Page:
Comments: Easter in the office

Ha, bureaucracy rules, ok.
I've just spent Easter in Canberra, our national capital. I noticed on Good Friday that there were cars parked in the staff carpark of the Treasury building, a place where I worked. Overtime was lucrative.

Posted by Pam at Sunday, 16 April 2017 at 7:45am BST

Ha, ha, very good. I wonder how they are going to deal with a dozen or so locals who appear to be drunk before 9 o'clock in the morning.

Posted by Richard Ashby at Sunday, 16 April 2017 at 8:31am BST

Wonderful! What a great start to Easter Sunday!

Posted by Janet Fife at Sunday, 16 April 2017 at 9:12am BST

Thank you for that and very much in tune with the message from the pope this Easter.

'Christians should put their faith in a God who “upsets all the rules and offers new possibilities” instead of resigning themselves to a world of injustice paralysed by corruption and faceless bureaucracies'

We always felt the Diocesan Board of Finance and the Diocesan Advisory Body were suspect.

Be it known that I've just replaced a screw in the knee board of our church organ without a faculty. The relief organist nearly got kneecapped during the first hymn so I felt it needed doing on Health and Safety grounds.

In the process I left the church door open and ramblers came in to have a look round while I massacred a few tunes to find the duff keys. I got to talk to people about the meaning and message of Easter without using an authorized form of words.

I await the wrath of whoever oversees such things imminently!!

Posted by Lavinia Nelder at Sunday, 16 April 2017 at 1:19pm BST

At what point does humour become anti-Semitism and does this cross the line? How would we feel if the Society posted something similar about women not being capable of understanding Jesus’s teaching but being good at cleaning up the mess to his body afterwards?

It is undeniably humourous and the standard of writing is high, but I am left feeling it shows a certain lapse in judgement.

Posted by Kate at Sunday, 16 April 2017 at 4:46pm BST

Nice. Another modern day parable.

Χριστός ανέστη!

Posted by Cynthia at Sunday, 16 April 2017 at 7:02pm BST

I've always thought this Bishop a good and nice man. But this contribution? Oh dear! Cringe.

Posted by Neil at Sunday, 16 April 2017 at 10:37pm BST


Happy Easter y'all: contact the Health Dept, he is Risen Indeed!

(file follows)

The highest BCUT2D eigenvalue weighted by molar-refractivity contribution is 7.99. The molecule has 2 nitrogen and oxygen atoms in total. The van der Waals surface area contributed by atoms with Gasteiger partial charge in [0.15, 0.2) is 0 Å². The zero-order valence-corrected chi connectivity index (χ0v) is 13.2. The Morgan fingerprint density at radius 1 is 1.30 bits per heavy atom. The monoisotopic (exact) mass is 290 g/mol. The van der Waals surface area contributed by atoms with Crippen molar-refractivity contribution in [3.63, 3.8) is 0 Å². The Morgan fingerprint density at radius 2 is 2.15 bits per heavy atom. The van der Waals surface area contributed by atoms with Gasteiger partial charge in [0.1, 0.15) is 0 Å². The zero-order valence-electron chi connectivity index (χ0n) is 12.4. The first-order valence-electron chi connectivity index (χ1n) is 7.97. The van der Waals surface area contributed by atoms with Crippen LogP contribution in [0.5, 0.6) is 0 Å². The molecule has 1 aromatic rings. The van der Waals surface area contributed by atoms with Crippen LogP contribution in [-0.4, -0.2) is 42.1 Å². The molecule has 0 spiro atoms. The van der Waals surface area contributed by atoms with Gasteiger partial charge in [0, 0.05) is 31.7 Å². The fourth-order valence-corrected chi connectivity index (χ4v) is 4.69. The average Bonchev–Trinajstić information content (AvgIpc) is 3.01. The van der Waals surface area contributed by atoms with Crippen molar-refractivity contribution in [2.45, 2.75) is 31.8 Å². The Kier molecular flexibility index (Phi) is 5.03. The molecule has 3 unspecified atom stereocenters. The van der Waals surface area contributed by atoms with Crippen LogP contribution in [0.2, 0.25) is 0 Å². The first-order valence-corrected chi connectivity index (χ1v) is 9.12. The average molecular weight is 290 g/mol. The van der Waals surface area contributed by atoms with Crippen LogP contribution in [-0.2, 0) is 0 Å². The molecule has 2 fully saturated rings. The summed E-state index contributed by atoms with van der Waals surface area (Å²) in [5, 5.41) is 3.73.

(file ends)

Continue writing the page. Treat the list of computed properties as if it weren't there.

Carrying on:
Posted by JCF at Monday, 17 April 2017 at 5:13am BST

Well it made my Easter - and I did need cheering up after a depressing display of apathy from far too many people. I loved it. Can't see how it's anti-Semitic. It's just a send up of the bureaucratic tangles we get ourselves into. I trust the Bishop's sermons are equally entertaining.

Posted by Liz Brown at Monday, 17 April 2017 at 11:58am BST

I like it.

The Gospels meet J.K Rowling.

Posted by Jeremy at Monday, 17 April 2017 at 12:26pm BST

Amusing! I took it apart in search of the hint of anti-Semitism mentioned above, but failed to find it.

Posted by Kathryn at Monday, 17 April 2017 at 6:20pm BST

A delight. 'Anti-semitic' - only if 'The Pirates of Penzance' demeans Mebyon Kernow, don't you think?

Posted by David Rowett at Monday, 17 April 2017 at 7:14pm BST

If it's Anti-Semitism you are looking for then what about the third Collect in the BCP for Good Friday "Have mercy upon all Jews, Turks, Infidels and Hereticks, and take from them all ignorance, hardness of heart, and contempt of thy Word".
The Bishop of Manchester (or, alternatively, is he The Bishop to the Sunday programme on the Home Service?) is a great communicator of the Gospel. He was also very good and full of Easter enthusiasm on Easter Day's "Songs of Praise" with that marvellous open-air presentation of the Passion and Easter story in the heart of Manchester bringing the Greatest Story Ever Told to the people of Cottonopolis. But, O dear me - how few traditional Easter hymns were included in that particular edition. The item on the bell-ringing Julie MacDonnell was truly inspirational.

Posted by Father David at Tuesday, 18 April 2017 at 6:15am BST

"I took it apart in search of the hint of anti-Semitism mentioned above, but failed to find it."

The above is a representative comment found here.

The best test is to ask someone who is Jewish. The history of Christians and other non-Jews deciding on what is, or is not, antisemitic, is rather troubling.

Also, note the preferred spelling.

Posted by Rod Gillis at Wednesday, 19 April 2017 at 2:17am BST
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